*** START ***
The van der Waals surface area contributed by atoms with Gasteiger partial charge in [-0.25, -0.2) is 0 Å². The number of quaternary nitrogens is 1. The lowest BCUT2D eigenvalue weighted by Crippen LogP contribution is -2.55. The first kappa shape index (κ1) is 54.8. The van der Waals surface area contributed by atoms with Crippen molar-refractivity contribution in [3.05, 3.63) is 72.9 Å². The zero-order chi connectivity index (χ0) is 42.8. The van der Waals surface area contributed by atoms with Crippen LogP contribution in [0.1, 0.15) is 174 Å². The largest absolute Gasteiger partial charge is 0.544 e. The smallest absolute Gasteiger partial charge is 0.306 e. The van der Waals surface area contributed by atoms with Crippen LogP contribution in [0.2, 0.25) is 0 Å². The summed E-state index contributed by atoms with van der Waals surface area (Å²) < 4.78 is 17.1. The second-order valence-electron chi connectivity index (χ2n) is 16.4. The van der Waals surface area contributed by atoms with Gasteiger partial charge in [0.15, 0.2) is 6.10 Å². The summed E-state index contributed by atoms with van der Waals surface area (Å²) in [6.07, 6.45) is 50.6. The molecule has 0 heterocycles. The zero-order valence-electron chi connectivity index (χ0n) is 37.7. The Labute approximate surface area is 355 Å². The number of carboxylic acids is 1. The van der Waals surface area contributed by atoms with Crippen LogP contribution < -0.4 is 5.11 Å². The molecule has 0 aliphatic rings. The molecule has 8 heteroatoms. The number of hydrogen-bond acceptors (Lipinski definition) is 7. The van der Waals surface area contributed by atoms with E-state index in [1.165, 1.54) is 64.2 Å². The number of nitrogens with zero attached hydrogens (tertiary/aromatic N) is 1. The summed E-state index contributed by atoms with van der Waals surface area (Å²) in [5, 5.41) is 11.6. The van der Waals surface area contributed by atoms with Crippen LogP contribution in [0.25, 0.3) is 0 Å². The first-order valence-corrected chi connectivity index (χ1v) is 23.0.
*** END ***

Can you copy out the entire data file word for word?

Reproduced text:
The van der Waals surface area contributed by atoms with Gasteiger partial charge in [-0.25, -0.2) is 0 Å². The number of quaternary nitrogens is 1. The lowest BCUT2D eigenvalue weighted by Crippen LogP contribution is -2.55. The first kappa shape index (κ1) is 54.8. The van der Waals surface area contributed by atoms with Crippen molar-refractivity contribution in [3.05, 3.63) is 72.9 Å². The zero-order chi connectivity index (χ0) is 42.8. The van der Waals surface area contributed by atoms with Crippen LogP contribution in [0.1, 0.15) is 174 Å². The largest absolute Gasteiger partial charge is 0.544 e. The smallest absolute Gasteiger partial charge is 0.306 e. The van der Waals surface area contributed by atoms with Crippen LogP contribution in [0.2, 0.25) is 0 Å². The summed E-state index contributed by atoms with van der Waals surface area (Å²) < 4.78 is 17.1. The second-order valence-electron chi connectivity index (χ2n) is 16.4. The van der Waals surface area contributed by atoms with Gasteiger partial charge in [0.15, 0.2) is 6.10 Å². The summed E-state index contributed by atoms with van der Waals surface area (Å²) in [6.07, 6.45) is 50.6. The molecule has 0 heterocycles. The zero-order valence-electron chi connectivity index (χ0n) is 37.7. The Labute approximate surface area is 355 Å². The number of carboxylic acids is 1. The van der Waals surface area contributed by atoms with Crippen LogP contribution < -0.4 is 5.11 Å². The molecule has 0 aliphatic rings. The molecule has 8 heteroatoms. The number of hydrogen-bond acceptors (Lipinski definition) is 7. The van der Waals surface area contributed by atoms with E-state index in [1.165, 1.54) is 64.2 Å². The number of nitrogens with zero attached hydrogens (tertiary/aromatic N) is 1. The summed E-state index contributed by atoms with van der Waals surface area (Å²) in [5, 5.41) is 11.6. The van der Waals surface area contributed by atoms with Crippen LogP contribution in [0.25, 0.3) is 0 Å². The first-order valence-corrected chi connectivity index (χ1v) is 23.0.